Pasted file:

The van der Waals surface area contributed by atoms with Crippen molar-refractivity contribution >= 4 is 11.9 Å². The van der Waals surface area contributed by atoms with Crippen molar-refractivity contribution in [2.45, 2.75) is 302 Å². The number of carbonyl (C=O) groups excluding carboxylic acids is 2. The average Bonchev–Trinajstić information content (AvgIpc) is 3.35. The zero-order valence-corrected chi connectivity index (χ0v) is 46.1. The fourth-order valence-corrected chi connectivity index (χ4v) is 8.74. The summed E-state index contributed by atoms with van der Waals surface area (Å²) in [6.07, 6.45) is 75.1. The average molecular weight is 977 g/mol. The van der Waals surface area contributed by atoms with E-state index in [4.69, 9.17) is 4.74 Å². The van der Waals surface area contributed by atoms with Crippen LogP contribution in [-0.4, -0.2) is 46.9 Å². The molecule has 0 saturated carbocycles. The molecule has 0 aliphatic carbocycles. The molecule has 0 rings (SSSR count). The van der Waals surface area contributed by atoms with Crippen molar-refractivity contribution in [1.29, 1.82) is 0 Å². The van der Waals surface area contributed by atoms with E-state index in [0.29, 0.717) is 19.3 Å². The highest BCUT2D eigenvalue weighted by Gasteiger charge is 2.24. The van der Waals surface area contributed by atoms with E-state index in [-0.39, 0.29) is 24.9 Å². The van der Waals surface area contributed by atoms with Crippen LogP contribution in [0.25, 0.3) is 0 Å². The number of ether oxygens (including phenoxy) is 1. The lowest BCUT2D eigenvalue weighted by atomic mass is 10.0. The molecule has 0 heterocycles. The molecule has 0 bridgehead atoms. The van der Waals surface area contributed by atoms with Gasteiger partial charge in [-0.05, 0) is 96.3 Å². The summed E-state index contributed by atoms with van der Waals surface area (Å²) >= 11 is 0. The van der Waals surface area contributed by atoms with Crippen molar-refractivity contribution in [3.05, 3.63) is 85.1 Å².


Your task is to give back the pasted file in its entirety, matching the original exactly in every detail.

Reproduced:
The van der Waals surface area contributed by atoms with Crippen molar-refractivity contribution >= 4 is 11.9 Å². The van der Waals surface area contributed by atoms with Crippen molar-refractivity contribution in [2.45, 2.75) is 302 Å². The number of carbonyl (C=O) groups excluding carboxylic acids is 2. The average Bonchev–Trinajstić information content (AvgIpc) is 3.35. The zero-order valence-corrected chi connectivity index (χ0v) is 46.1. The fourth-order valence-corrected chi connectivity index (χ4v) is 8.74. The summed E-state index contributed by atoms with van der Waals surface area (Å²) in [6.07, 6.45) is 75.1. The average molecular weight is 977 g/mol. The van der Waals surface area contributed by atoms with E-state index in [4.69, 9.17) is 4.74 Å². The van der Waals surface area contributed by atoms with Crippen LogP contribution in [-0.4, -0.2) is 46.9 Å². The molecule has 0 saturated carbocycles. The molecule has 0 aliphatic carbocycles. The molecule has 0 rings (SSSR count). The van der Waals surface area contributed by atoms with Crippen molar-refractivity contribution in [1.29, 1.82) is 0 Å². The van der Waals surface area contributed by atoms with E-state index in [0.29, 0.717) is 19.3 Å². The highest BCUT2D eigenvalue weighted by Gasteiger charge is 2.24. The van der Waals surface area contributed by atoms with E-state index in [-0.39, 0.29) is 24.9 Å². The van der Waals surface area contributed by atoms with Crippen LogP contribution in [0.25, 0.3) is 0 Å². The number of ether oxygens (including phenoxy) is 1. The lowest BCUT2D eigenvalue weighted by atomic mass is 10.0. The molecule has 0 heterocycles. The molecule has 0 bridgehead atoms. The van der Waals surface area contributed by atoms with Gasteiger partial charge in [-0.05, 0) is 96.3 Å². The summed E-state index contributed by atoms with van der Waals surface area (Å²) >= 11 is 0. The van der Waals surface area contributed by atoms with Crippen molar-refractivity contribution in [3.05, 3.63) is 85.1 Å².